The Baboon Show - Don't Don't Don't (Cover Artwork)

The Baboon Show

The Baboon Show: Don't Don't Don't

Don't Don't Don't (2005)

National


3.5
The Baboon Show's Don't Don't Don't transports you to the sweaty, beer-stained punk clubs of the late 1970s. Everything about the band's speedy, manic sound screams of ripped denim, leather, shaggy hair, and filthy rundown venues. Okay, so maybe the production is light years ahead of anything by ear...

The Baboon Show's Don't Don't Don't transports you to the sweaty, beer-stained punk clubs of the late 1970s. Everything about the band's speedy, manic sound screams of ripped denim, leather, shaggy hair, and filthy rundown venues. Okay, so maybe the production is light years ahead of anything by early punk acts, but the band do tap into the same energy, abandon, and in your face attitude of their predecessors. Still, what is most surprising is the fact that nothing about the Baboon Show seems contrived. At a time when numerous bands sound like they merely want to cash in on the retro-revival craze or waste hundreds of dollars picking up the threads of former rockers from vintage boutiques, the Baboon Show merely want to rock.

On Don't Don't Don't there are elements of classic rock and garage, but what really drives the band is singer Cecilia's pissed off Patti Smith vocals. By mixing just enough vitriol with a knack for simple, but purposeful melodies, Cecilia aids the Baboon Show's dirty rock sound. "This Is It!" sounds like a collaboration between the Distillers and an Oi! band, while "Pig of the Year 2006" is downright early AC/DC with its brash rock sound, and "Dirty Dollars and Armanis" recalls the Hives thanks to its choppy high-energy tone. Each song is a fast and spiteful bit of bombast packed with just enough of a melodic coating to not be overbearing.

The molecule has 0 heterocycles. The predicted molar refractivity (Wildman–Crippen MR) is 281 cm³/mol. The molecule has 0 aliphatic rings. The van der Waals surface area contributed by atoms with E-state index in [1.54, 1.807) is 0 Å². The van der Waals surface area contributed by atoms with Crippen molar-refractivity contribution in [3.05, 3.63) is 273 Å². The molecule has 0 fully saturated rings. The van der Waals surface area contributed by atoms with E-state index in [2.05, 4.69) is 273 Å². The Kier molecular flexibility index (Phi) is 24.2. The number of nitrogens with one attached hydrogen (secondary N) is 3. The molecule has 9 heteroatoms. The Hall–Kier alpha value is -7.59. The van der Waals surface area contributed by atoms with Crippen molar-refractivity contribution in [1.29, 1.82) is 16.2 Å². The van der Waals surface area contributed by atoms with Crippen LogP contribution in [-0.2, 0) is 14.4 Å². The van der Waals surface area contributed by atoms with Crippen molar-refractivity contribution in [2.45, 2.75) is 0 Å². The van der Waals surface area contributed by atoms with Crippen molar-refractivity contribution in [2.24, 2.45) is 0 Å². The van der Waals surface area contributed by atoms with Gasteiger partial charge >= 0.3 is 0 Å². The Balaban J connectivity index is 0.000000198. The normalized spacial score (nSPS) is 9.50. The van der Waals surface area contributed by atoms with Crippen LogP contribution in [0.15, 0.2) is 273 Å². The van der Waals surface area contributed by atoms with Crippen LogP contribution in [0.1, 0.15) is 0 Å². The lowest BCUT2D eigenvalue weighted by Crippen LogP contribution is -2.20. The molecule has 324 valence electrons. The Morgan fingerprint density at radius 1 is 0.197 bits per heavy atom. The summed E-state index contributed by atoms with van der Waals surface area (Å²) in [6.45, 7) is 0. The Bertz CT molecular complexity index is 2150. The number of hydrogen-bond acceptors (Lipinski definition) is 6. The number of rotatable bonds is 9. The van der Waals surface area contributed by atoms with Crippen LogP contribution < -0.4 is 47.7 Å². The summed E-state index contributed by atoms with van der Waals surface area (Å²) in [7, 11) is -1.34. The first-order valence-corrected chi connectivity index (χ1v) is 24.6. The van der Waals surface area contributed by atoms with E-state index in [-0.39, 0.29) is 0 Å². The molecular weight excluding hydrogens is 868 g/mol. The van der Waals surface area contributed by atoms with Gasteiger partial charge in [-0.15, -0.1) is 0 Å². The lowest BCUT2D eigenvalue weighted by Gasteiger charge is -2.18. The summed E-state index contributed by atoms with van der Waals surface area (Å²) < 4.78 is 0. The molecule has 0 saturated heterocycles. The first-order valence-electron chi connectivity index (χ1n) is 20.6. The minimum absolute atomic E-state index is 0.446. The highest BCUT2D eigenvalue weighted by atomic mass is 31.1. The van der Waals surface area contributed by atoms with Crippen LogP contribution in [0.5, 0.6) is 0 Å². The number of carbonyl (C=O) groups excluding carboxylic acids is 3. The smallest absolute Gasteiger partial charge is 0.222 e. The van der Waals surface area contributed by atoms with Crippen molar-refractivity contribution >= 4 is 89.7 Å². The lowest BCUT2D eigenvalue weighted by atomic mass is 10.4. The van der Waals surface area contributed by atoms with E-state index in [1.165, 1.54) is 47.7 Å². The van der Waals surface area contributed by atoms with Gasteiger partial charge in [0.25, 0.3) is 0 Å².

If anything grows grating on Don't Don't Don't it is the band's slip into simplistic "fuck the man" lyrics. Maybe it is merely a language barrier (the Baboon Show are Swedish) or maybe it is an emulation of punk's early days, but lines like "This is our neighborhood / This is not for the upper class / And not for brats like you," or "I ain't gonna be like you and your friends no / It's a sin it's a sin sin / I'm gonna eat you all like doughnuts / I'm gonna win," merely sound like undeveloped high school declarations.

Moments of lyrical inadequacy aside, the Baboon Show have crafted a raucous and melodic record that rests somewhere between the Exploding Hearts and the Sex Pistols.